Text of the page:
Ouch! The Insect Sting Pain Scale
What is the Schmidt Sting Pain Index It's no pain to explain.
Explaining the Schmidt Sting Pain Index
Some people are wine connoisseurs who can pinpoint the subtle differences between a Cabernet Sauvignon and a Cabernet Franc with a single swirl of a glass. But what do you call someone who applies this same level of attention to describing the various discomforts inflicted by insect stings? You call that someone Dr. Justin O. Schmidt, entomologist, and creator of the Schmidt Sting Pain Index.
Dr. Schmidt spent over a decade subjecting himself to bug bites and stings and describing his experiences with an almost poetic sensibility. Of course, Schmidt didn't begin his career intending to become an insect bite expert. Schmidt specializes in an order of insect known as hymenopterans: bees, wasps and their cousins and ants. Collecting specimens in the field, Schmidt found himself inevitably exposed to a wide array of painful pinches, jabs and defensive maneuvers. Over time, he assembled a scale of over 70 different stings, from the irritating (which rated a 0) to the excruciating (which rated a 4).
So, according to Dr. Schmidt, what’s the most painful insect bite or sting? Are the biggest, scariest bugs the most hurtful? And what do their stings feel like? Let's take a look at a few different insect bites and stings and where they rank on the Schmidt Index.
Sweat Bee (1.0)
Here, the term "sweat bees" refers to several small bees in the family Halictidae, so-called because they're attracted to human perspiration. They rarely sting, but when they do, the results are pretty puny by Schmidt’s standards. In fact, his description of the sting — "light, ephemeral, almost fruity. As if a tiny spark has singed a single hair on your arm” — makes it sound more like a salsa you might need to go easy on.
Fire Ant (1.2)
Though fire ants are a common nuisance to anyone with a yard, Schmidt judges their venom to be relatively mild. (Schmidt is focusing here on the sting of a single fire ant, not an entire angry swarm.) Assuming you're not allergic to fire ants, expect a sting he describes as “sharp, sudden, mildly alarming. Like walking across a shag carpet and reaching for the light switch.”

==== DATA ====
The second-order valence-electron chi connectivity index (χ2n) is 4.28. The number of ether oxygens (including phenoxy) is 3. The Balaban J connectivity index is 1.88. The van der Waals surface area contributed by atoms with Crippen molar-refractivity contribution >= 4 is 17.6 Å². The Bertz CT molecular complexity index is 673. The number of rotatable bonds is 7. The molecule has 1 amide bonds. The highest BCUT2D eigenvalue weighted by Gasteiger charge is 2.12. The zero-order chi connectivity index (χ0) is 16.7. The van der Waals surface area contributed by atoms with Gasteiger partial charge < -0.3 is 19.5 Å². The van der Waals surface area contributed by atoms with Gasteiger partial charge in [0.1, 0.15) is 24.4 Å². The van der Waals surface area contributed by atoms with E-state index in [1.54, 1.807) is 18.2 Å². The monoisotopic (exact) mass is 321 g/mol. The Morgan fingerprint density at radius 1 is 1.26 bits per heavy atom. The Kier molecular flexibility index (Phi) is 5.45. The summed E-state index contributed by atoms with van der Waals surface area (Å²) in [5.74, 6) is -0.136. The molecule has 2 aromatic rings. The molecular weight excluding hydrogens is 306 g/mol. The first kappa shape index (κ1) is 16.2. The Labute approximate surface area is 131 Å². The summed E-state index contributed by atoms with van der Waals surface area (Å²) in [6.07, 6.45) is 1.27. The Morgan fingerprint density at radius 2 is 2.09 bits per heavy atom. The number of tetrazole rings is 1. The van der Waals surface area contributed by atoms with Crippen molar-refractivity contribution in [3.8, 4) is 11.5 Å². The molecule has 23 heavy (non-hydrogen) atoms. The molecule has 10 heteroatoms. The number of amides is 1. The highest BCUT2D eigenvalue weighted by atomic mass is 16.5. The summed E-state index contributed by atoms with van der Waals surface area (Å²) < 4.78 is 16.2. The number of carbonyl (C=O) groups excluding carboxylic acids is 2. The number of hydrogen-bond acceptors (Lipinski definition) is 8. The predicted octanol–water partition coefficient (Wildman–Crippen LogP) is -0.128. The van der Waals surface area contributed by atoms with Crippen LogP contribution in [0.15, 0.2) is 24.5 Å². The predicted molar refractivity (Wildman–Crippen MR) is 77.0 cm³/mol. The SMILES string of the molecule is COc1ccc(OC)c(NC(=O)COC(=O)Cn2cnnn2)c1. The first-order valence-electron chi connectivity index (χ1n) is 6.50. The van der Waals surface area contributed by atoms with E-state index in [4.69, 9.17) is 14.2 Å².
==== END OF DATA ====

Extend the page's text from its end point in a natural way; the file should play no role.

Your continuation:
Bald-Faced Hornet (2.0)
A familiar sight to those living in the American South, the bald-faced hornet packs a punch. Schmidt describes this sting, which can throb for almost five minutes before subsiding, as “rich, hearty, slightly crunchy. Similar to getting your hand mashed in a revolving door.”
Yellow Jacket (2.0)
The yellow jacket wasp delivers a sting that can persist for up to 10 minutes. The character of the pain it produces is rather different from that of the bald-faced hornet, though both stings rate a 2 on the scale: “Hot and smoky, almost irreverent. Imagine W. C. Fields extinguishing a cigar on your tongue.”
Red Harvester Ant (3.0)
You won’t likely encounter one of these large red harvester ants unless you live in New Mexico or Arizona, and that’s probably a good thing. Schmidt describes its sting, which can inflame your nerves for hours rather than minutes, as "bold and unrelenting. Somebody is using a drill to excavate your ingrown toenail.”
Paper Wasp (3.0)
Paper wasps are another common species, and these territorial pests’ gray, honeycomb-like nests, can pop up under eaves or around porch areas in the summer months. Luckily, the pain of their sting can begin to fade after 15 minutes. Regardless, expect a pain that is “caustic and burning” with a “distinctly bitter aftertaste. Like spilling a beaker of hydrochloric acid on a paper cut.”
Bullet Ant (4.0+)
The good news? You’ll have to travel to some fairly exotic tropical locales in Central and South America to encounter this large black ant. The bad news? According to Schmidt, the pain of its sting is literally off the charts. Schmidt describes the bullet ant’s sting as incapacitating — it maintains its intensity for at least 12 hours, and often twice that. “Pure, intense, brilliant pain. Like fire-walking over flaming charcoal with a 3-inch rusty nail in your heel.”